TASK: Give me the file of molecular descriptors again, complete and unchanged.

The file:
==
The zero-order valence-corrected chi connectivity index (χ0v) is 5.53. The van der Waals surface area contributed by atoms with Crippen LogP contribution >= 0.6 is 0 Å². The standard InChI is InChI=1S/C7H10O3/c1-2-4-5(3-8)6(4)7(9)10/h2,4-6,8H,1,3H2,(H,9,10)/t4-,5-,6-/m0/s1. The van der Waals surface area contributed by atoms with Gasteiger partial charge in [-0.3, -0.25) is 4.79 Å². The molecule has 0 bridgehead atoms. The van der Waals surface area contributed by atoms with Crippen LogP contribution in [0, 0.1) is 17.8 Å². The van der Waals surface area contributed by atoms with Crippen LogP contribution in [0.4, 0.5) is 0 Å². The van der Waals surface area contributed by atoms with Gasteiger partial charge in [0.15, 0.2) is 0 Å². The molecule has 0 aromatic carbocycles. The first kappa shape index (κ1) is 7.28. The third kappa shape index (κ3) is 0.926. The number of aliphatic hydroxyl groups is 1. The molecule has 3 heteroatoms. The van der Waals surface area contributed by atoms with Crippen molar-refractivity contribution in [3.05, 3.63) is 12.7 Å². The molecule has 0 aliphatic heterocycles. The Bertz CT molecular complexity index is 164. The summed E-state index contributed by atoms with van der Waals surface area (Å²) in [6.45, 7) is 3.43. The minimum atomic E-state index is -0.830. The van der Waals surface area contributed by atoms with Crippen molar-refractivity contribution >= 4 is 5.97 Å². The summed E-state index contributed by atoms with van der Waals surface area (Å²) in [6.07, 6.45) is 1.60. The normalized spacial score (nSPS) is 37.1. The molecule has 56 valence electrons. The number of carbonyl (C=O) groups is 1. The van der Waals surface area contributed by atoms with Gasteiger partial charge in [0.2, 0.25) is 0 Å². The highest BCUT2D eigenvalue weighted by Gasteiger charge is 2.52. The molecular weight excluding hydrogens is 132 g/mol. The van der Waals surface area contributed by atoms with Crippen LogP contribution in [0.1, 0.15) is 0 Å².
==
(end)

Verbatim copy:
The zero-order valence-corrected chi connectivity index (χ0v) is 5.53. The van der Waals surface area contributed by atoms with Crippen LogP contribution >= 0.6 is 0 Å². The standard InChI is InChI=1S/C7H10O3/c1-2-4-5(3-8)6(4)7(9)10/h2,4-6,8H,1,3H2,(H,9,10)/t4-,5-,6-/m0/s1. The van der Waals surface area contributed by atoms with Gasteiger partial charge in [-0.3, -0.25) is 4.79 Å². The molecule has 0 bridgehead atoms. The van der Waals surface area contributed by atoms with Crippen LogP contribution in [0, 0.1) is 17.8 Å². The van der Waals surface area contributed by atoms with Crippen LogP contribution in [0.4, 0.5) is 0 Å². The van der Waals surface area contributed by atoms with Gasteiger partial charge in [0.15, 0.2) is 0 Å². The molecule has 0 aromatic carbocycles. The first kappa shape index (κ1) is 7.28. The third kappa shape index (κ3) is 0.926. The number of aliphatic hydroxyl groups is 1. The molecule has 3 heteroatoms. The van der Waals surface area contributed by atoms with Crippen molar-refractivity contribution in [3.05, 3.63) is 12.7 Å². The molecule has 0 aliphatic heterocycles. The Bertz CT molecular complexity index is 164. The summed E-state index contributed by atoms with van der Waals surface area (Å²) in [6.45, 7) is 3.43. The minimum atomic E-state index is -0.830. The van der Waals surface area contributed by atoms with Crippen molar-refractivity contribution >= 4 is 5.97 Å². The summed E-state index contributed by atoms with van der Waals surface area (Å²) in [6.07, 6.45) is 1.60. The normalized spacial score (nSPS) is 37.1. The molecule has 56 valence electrons. The number of carbonyl (C=O) groups is 1. The van der Waals surface area contributed by atoms with Gasteiger partial charge in [0.2, 0.25) is 0 Å². The highest BCUT2D eigenvalue weighted by Gasteiger charge is 2.52. The molecular weight excluding hydrogens is 132 g/mol. The van der Waals surface area contributed by atoms with Crippen LogP contribution in [0.1, 0.15) is 0 Å².